[PoM] Electrons Fermi level in a crystal

  • #1
BRN
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Homework Statement


The conduction band of a hypothetical crystal of one-dimensional Cesium reticular with step a=300 pm (1 atom per cell) is characterized by the ε dispersion law
##\epsilon (k) = V_0 + \frac{\hbar^2}{m_e}(\frac{1}{2}k^2 - \frac{a}{3\pi}|k|^3##
where ##V_0 = -4 eV##, is set so that the energy of a stationary electron in a vacuum on the outside of the crystal appears ε = 0. At zero temperature, determine the position of the Fermi level of the electrons of this crystal (one electron per atom in the conduction band) and the value of the work function. A finite temperature (but small compared to the Fermi temperature) the chemical potential is greater or less than the Fermi level?

The Attempt at a Solution


The Fermi energy level is the highest occupied level in an fermions system at T=0. The dispersion law describes the shape of the conduction band and the Fermi level corresponds to ##\epsilon (k_F)##.
Then, I determine density of states ##g(k)## differentiating with respect k the number of states with wave vector ≥ k (which corresponds to the volume of a sphere of radius
##|\vec{n}|=\frac{V^{1/3}}{2\pi}|\vec{k}|##

##g(k)=g_s\frac{d}{dk}(\frac{4}{3}\pi \frac{V}{8\pi^3}k^3=g_s\frac{V}{2\pi}k^2##

Total number of electrons is:

##N=\int_{0}^{k_F}g(k) dk=\int_{0}^{k_F}g_s\frac{V}{2\pi}k^2 dk=g_s\frac{V}{6\pi^2}k_F^3##

with ##g_s=2##, I have:

##k_F=(3\pi^2\frac{N}{V})^{1/3}##

Crystaline structure is an simple cubic cell, then

##\frac{N}{V}=\frac{1/8*8}{a^3}=\frac{1}{a^3}##

so, ##k_F=1.0312*10^{10}[m^{-1}]##

and ##\epsilon (k_F)=-4.1704*10^{-19}[J]=-2.6023[eV]##

Work function is the minimum energy for extract an electron from metal and is the opposite of Fermi energy:

##W=-\epsilon (k_F)=2.6023[eV]##

Solutions: ##\epsilon_F = -3.304 eV##; W = 3.304 eV; μ remains constant (neither increases nor decreases), since the band dispersion happens to be symmetric around the Fermi point.

What is wrong?
 

Answers and Replies

  • #2
TSny
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Then, I determine density of states ##g(k)## differentiating with respect k the number of states with wave vector ≥ k (which corresponds to the volume of a sphere of radius
##|\vec{n}|=\frac{V^{1/3}}{2\pi}|\vec{k}|##

##g(k)=g_s\frac{d}{dk}(\frac{4}{3}\pi \frac{V}{8\pi^3}k^3=g_s\frac{V}{2\pi}k^2##
In this exercise, you are dealing with a hypothetical one-dimensional crystal. So, what is the dimension of the corresponding k-space?
 
Last edited:
  • #3
BRN
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In this exercise, you are dealing with a hypothetical one-dimensional crystal. So, what is the dimension of the corresponding k-space?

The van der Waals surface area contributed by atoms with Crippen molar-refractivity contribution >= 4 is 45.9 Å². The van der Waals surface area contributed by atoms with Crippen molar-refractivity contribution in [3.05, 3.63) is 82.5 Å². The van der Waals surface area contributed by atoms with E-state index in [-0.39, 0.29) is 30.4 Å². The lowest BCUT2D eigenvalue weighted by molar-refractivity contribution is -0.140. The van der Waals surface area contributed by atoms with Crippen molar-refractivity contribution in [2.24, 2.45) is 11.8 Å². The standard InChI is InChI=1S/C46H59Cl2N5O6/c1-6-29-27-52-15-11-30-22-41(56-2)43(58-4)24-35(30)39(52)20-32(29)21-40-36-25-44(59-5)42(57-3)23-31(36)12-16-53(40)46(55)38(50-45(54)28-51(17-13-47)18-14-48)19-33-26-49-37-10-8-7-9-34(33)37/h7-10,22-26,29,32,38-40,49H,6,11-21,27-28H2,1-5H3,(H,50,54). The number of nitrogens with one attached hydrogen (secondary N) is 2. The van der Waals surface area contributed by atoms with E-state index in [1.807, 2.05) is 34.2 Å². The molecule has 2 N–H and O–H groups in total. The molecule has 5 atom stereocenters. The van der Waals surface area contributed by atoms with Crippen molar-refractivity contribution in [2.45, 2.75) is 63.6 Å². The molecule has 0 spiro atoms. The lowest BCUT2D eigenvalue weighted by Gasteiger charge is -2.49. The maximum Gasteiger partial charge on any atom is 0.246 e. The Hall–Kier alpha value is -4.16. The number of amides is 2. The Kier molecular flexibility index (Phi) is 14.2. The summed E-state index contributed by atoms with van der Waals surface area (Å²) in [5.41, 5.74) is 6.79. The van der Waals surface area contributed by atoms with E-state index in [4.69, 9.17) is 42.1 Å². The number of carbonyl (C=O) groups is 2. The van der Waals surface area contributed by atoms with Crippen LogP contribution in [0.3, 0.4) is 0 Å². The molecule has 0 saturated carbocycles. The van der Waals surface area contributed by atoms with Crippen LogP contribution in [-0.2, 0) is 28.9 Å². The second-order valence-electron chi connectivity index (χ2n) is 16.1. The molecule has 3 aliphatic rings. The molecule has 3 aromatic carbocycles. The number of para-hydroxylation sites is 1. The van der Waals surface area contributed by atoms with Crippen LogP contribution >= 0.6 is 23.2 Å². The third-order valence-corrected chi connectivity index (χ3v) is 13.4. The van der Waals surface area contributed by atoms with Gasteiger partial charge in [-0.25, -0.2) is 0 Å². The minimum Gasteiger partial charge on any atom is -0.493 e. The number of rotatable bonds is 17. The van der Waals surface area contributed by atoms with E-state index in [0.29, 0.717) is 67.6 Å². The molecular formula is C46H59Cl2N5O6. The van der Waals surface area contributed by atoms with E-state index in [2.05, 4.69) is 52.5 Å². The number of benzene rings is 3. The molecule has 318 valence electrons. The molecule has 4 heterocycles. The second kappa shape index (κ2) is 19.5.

k-space is one-dimensional too, I think...

But, at this point, I can not understand how to proceed...
In one-demensional case how to calculate ##k_F##?
 
  • #4
TSny
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k-space is one-dimensional too, I think...
Yes.

But, at this point, I can not understand how to proceed...
In one-demensional case how to calculate ##k_F##?
You will need to consider the allowed values of k for the 1D case. Then you can find g(k).
 
  • #5
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In 1-D case are allowed values of ##k=\pm n \frac{\pi}{a}##
Then:

##|n|=\frac{a}{\pi}k##

but, if I derive it with respect to k, I lose the dependence on k...
 
  • #6
TSny
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In 1-D case are allowed values of ##k=\pm n \frac{\pi}{a}##
This is not quite correct. Instead of ##a## , shouldn't the relevant distance be the length ##L## of the crystal?

Also, it is important to specify the type of boundary conditions that you are using. Since you are allowing ##k## to be both positive and negative, it appears that you are using periodic boundary conditions. You have to be very careful not to be off by a factor of 2 somewhere.

but, if I derive it with respect to k, I lose the dependence on k...
For the 1D case, g(k) is independent of k.
 
  • #7
BRN
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Sorry but, I'm lost...

I have a dispersion law depends on k and Fermi level is ##\epsilon_F(k=k_F)##.
If in 1-D case the density of states is independent of k, then g(k) what would be the use?
 
  • #8
TSny
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Even though g(k) is independent of k, you can still formally use g(k) to find kF just as you would for 3D (see your integral for N in your first post ). However, in the 1D case, it is easy to find ##k_F## without introducing g(k) once you have the correct allowed values for ##k## in terms of the integer ##n## and the length ##L## of the crystal. Note that ##L = Na##, which is helpful if you want to express ##k_F## in terms of ##a##.
 
  • #9
BRN
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6
Ok, maybe I understood.

In 1-D case are allowed value of ##k=n\frac{\pi}{L}## with ##n=\pm 1; \pm 2; \pm 3; ...##
I determine the density of states g(k) differentiating with respect k the number of states with wave vector ≥ k, that corresponds to portion of the length

##n=\frac{L}{\pi}k##

##g(k)=g_s\frac{d}{dk}(\frac{L}{\pi}k)=g_s\frac{2L}{\pi}##

with ##g_s=2 \rightarrow## 2 values of spin allower for each k.

Now, number of states within in Fermi region is:

##N=\int_{0}^{k_F}g(k) dk=\int_{0}^{k_F}\frac{2L}{\pi} dk=\frac{2L}{\pi}k_F##

##\Rightarrow k_F=\frac{N}{L}\frac{\pi}{2}##

There is one atom for cell, so (##L=Na##):

##\frac{N}{L}=\frac{N}{Na}=\frac{1}{a}##

then,

##k_F=\frac{\pi}{2a}##

From dispersion law, Fermi level is:

##\epsilon(k=k_F)=V_0+ \frac{\hbar^2}{m_e}(\frac{1}{2}k_F^2 - \frac{a}{3\pi}|k_F|^3)=-6.3999*10^{-19}[J]=-3.9935 [eV]##

and the work function is:

##W=-\epsilon(k_F)=3.9935 [eV]##

I'm closer to the solution.
 
Last edited:

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